Just seven percent view Sen. Mitch McConnell (R-KY) favorably, down from 31 percent in 2020 when former President Donald Trump was leading the Republican Party, a Civiqs poll found Wednesday.
The Civiqs poll averaged 214,149 responses tracked between November 18, 2017, and September 20, 2022. The Civiqs tracking model captures the shifts in attitudes of various groups over time across all 50 states and Washington, DC. These changes can happen either rapidly or over time.
The poll showed McConnell’s favorability took a huge hit the month former President Donald Trump left office, plunging from 17 percent to 8 percent.
As the Biden administration assumed office and began weaponizing federal agencies and prosecuting political foes, McConnell’s favorability rating sank and has hovered in the high single digits.
The last time McConnell’s favorability sank to the high single digits was 2018. But during the pandemic, his favorability rose and oscillated between 31 and 25 percent.
Under McConnell’s tenure as Republican Senate leader, which began in 2007, the national debt has grown nearly $20 trillion, illegal immigration has continued, and real wages for American workers have not risen since the 1970s. Obamacare was enacted in 2010. Big banks were bailed out in 2008, and social media companies have silenced individuals without repercussions. In October, McConnell caved to Democrats’ demands and raised the debt ceiling, enabling Democrats to advance President Biden’s “Build Back Better” agenda.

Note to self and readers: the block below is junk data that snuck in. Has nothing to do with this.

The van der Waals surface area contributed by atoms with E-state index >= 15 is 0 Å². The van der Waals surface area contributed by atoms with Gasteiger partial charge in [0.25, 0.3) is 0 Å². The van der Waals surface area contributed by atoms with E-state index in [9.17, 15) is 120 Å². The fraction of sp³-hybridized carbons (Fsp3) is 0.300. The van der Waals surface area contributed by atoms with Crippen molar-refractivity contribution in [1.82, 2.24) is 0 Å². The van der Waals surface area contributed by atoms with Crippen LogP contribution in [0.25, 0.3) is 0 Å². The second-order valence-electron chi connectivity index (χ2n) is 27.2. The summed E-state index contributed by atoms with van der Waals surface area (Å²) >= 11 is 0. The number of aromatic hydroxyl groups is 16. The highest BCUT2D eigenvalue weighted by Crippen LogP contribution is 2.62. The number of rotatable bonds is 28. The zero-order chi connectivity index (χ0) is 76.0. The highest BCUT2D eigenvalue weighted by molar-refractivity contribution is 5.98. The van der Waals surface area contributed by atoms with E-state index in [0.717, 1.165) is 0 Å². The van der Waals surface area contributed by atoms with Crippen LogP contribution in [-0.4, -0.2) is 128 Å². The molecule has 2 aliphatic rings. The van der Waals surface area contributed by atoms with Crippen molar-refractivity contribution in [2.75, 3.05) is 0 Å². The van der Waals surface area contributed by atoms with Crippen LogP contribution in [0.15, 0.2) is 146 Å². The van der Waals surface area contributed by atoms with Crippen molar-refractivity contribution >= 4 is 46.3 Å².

Despite the nation’s mismanagement, McConnell reportedly told the Chamber of Commerce this week that he is optimistic Republicans will reclaim the Senate after losing it in 2020. McConnell previously claimed it was more likely Republicans would retake the House than the Senate.
In recent weeks, polling shows races in Pennsylvania, Wisconsin, and Nevada have tightened and are within the margin of error. In Ohio, Georgia, North Carolina, and Florida, Republican candidates still hold leads.
Yet in Arizona, Trump-endorsed Blake Masters seems to be well behind in the polls against Sen. Mark Kelly (D-AZ). A McConnell-backed super PAC this week canceled $9.6 million in support for Masters, instead sending the money to New Hampshire, Georgia, and Nevada. Outside groups are trying to make up the difference in Arizona with $7.5 million flooding the state.
“This allows us to pursue offensive opportunities, maximize our investment in existing commitments, and concentrate our efforts to win the Senate majority,” Senate Leadership Fund President Steven Law told Axios about the decision to pull the funding originally destined for Masters.